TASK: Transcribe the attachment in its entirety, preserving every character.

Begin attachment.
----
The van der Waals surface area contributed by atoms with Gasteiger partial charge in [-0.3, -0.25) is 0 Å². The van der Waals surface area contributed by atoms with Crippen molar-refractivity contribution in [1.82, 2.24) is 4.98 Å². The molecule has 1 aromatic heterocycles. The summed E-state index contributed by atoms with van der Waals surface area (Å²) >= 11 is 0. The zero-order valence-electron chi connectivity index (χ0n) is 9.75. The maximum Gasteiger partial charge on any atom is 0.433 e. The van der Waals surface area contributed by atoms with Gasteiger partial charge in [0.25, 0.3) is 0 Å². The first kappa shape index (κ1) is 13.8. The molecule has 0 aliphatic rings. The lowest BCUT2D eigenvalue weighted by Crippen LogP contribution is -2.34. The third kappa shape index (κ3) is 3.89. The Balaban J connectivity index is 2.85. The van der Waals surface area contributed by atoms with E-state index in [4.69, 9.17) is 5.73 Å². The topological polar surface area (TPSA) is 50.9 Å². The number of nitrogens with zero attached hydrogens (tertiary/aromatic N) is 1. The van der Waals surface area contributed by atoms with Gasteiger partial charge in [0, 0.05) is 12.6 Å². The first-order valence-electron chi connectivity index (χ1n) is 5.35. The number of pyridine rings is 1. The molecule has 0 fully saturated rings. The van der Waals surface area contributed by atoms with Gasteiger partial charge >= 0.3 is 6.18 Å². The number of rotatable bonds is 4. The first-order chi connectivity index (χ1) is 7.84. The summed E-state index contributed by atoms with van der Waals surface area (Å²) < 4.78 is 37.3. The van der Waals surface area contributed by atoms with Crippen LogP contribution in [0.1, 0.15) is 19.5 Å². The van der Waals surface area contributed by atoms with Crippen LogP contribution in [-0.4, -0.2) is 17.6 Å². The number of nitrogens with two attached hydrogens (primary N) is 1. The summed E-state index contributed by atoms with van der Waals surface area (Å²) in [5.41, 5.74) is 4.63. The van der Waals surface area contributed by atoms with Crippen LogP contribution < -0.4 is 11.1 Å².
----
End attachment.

The van der Waals surface area contributed by atoms with Gasteiger partial charge in [-0.3, -0.25) is 0 Å². The van der Waals surface area contributed by atoms with Crippen molar-refractivity contribution in [1.82, 2.24) is 4.98 Å². The molecule has 1 aromatic heterocycles. The summed E-state index contributed by atoms with van der Waals surface area (Å²) >= 11 is 0. The zero-order valence-electron chi connectivity index (χ0n) is 9.75. The maximum Gasteiger partial charge on any atom is 0.433 e. The van der Waals surface area contributed by atoms with Gasteiger partial charge in [0.25, 0.3) is 0 Å². The first kappa shape index (κ1) is 13.8. The molecule has 0 aliphatic rings. The lowest BCUT2D eigenvalue weighted by Crippen LogP contribution is -2.34. The third kappa shape index (κ3) is 3.89. The Balaban J connectivity index is 2.85. The van der Waals surface area contributed by atoms with E-state index in [4.69, 9.17) is 5.73 Å². The topological polar surface area (TPSA) is 50.9 Å². The number of nitrogens with zero attached hydrogens (tertiary/aromatic N) is 1. The van der Waals surface area contributed by atoms with Gasteiger partial charge in [0, 0.05) is 12.6 Å². The first-order valence-electron chi connectivity index (χ1n) is 5.35. The number of pyridine rings is 1. The molecule has 0 fully saturated rings. The van der Waals surface area contributed by atoms with Gasteiger partial charge >= 0.3 is 6.18 Å². The number of rotatable bonds is 4. The first-order chi connectivity index (χ1) is 7.84. The summed E-state index contributed by atoms with van der Waals surface area (Å²) < 4.78 is 37.3. The van der Waals surface area contributed by atoms with Crippen LogP contribution in [0.1, 0.15) is 19.5 Å². The van der Waals surface area contributed by atoms with Crippen LogP contribution in [-0.4, -0.2) is 17.6 Å². The number of nitrogens with two attached hydrogens (primary N) is 1. The summed E-state index contributed by atoms with van der Waals surface area (Å²) in [5.41, 5.74) is 4.63. The van der Waals surface area contributed by atoms with Crippen LogP contribution < -0.4 is 11.1 Å².